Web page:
EDIT [2:49PM EST]- Saw this on my wall:
This is the full size of the picture:
EDIT [1:24PM EST]- Buzzfeed has compiled “25 Angry Kids Who Can’t Do Their Homework Because of the Wikipedia Blackout.” While this is pretty funny, it also underscores the need for educators to not just say “don’t use wikipedia” but to help students use networked resources in an appropriate and effective manner.
EDIT [11:25AM EST]- Google has put a black sensor bar over their logo on the search page. Facebook has not done anything officially, but my newsfeed is full of my friends talking about it. Maybe that’s the appropriate response? Public spaces are meant to be forums for discussion, the space itself is somewhat ambivalent.
Original Post- If you’re reading this on January 18th, 2012, then you are probably happy to find something that is not completely blacked out. While many of us, personally, are very much against SOPA and PIPA, all of us at Cyborgology thought it would be better to provide information about participating sites, rather than blackout the blog entirely.
Usually a strike is the beginning of a political battle, but it seems as though the fight to kill SOPA (Stop Online Privacy Act) has already been won by the activists and businesses that feel threatened by some of its provisions. As of last night, Cory Doctorow reported on BoingBoing:
House Majority Leader Eric Cantor has killed SOPA, stopping all action on it. He didn’t say why he killed it, but the overwhelming, widespread unpopularity of the bill and the threat of a presidential veto probably had something to do with it
The companion senate bill, the “Protect IP Act” or PIPA is still alive and well though. If you are unfamiliar with SOPA or PIPA, here is a great video from americancensorship.org that describes why the two bills are so concerning:
It is easy to accuse SOPA and PIPA supporters as money-grubbing intellectual property hounds; greedy millionaires who care about their bottom lines over the freedoms on democratic citizens. But I think greed is only a necessary -not a sufficient- condition for supporting bills like these. The truth is, Congress does not understand the Internet.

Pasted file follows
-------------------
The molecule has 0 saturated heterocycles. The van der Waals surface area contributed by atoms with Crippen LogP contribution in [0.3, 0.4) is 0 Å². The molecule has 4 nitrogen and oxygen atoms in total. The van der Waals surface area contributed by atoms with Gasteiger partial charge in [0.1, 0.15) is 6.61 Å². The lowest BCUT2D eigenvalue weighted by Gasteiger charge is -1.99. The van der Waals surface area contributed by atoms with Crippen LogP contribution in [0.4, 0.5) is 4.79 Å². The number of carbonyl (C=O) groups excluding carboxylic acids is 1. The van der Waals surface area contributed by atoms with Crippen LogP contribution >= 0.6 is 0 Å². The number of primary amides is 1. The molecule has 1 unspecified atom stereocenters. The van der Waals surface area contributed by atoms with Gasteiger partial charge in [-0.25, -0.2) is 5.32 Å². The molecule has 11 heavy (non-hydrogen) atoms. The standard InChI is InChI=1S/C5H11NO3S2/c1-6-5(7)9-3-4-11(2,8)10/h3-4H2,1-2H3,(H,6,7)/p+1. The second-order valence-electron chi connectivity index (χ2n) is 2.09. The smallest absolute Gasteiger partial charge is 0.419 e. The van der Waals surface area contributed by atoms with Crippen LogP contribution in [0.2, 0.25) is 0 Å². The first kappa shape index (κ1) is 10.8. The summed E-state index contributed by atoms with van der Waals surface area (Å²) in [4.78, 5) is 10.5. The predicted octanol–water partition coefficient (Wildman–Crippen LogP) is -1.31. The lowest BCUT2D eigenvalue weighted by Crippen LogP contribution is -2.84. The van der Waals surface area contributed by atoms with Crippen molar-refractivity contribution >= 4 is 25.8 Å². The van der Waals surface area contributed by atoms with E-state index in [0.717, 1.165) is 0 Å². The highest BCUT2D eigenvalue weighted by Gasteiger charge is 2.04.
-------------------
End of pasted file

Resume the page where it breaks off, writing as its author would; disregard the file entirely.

For me, the late Senator Ted Stevens (R-AK) is synonymous with “Congress doesn’t understand the internet.” If you’re of college age or older, you probably remember the 2006 senate hearing in which Stevens emphatically declared that the internet was not “a dump truck” but was in fact, a “series of tubes.” Technologically mediated communities immediately jumped on the gaff and produced shirts, songs, and even powerpoint presentations to share in a common joke. Once the novelty had subsided though, some started to worry about the fate of the internet. The blog for 463 Communications, a consulting firm in DC, was one of the first to raise the concern:
Regardless of what side one takes on net neutrality, it must be recognized that when the industry gets involved in a pitched, focused battle, not a lot of broad-based education unattached to a specific agenda is going to happen. Quite the opposite.
Now, six years later, we are facing the same problem and it is a lot less funny. Even if you choose to ignore the humanitarian and civil libertarian arguments for why SOPA/PIPA is a bad bill, it is still incredibly destructive to business. It threatens to undermine the very basis of the so-called “information economy.” By making web site owners liable for something as mundane as a link to a soundcloud page, Congress would effectively halt some of the most innovative work being done in the fields of social media and web design. Even though the MPAA and RIAA are supporters of SOPA/PIPA, they also stand to lose from it as well. The culture industry relies on the ability to remix and appropriate existing material and turn it into something new and unique. But even something as mainstream and pop as Justin Beiber was originally discovered covering Justin Timberlake songs on Youtube.
At the end of the day, I don’t want my congress to pass a bill that would give Girl Talk more years in jail than a serial killer. More importantly, I certainly do not want to see a bill pass that could give governments the ability to shut down entire web sites. If SOPA/PIPA passes, there will be no more augmented revolutions on these shores.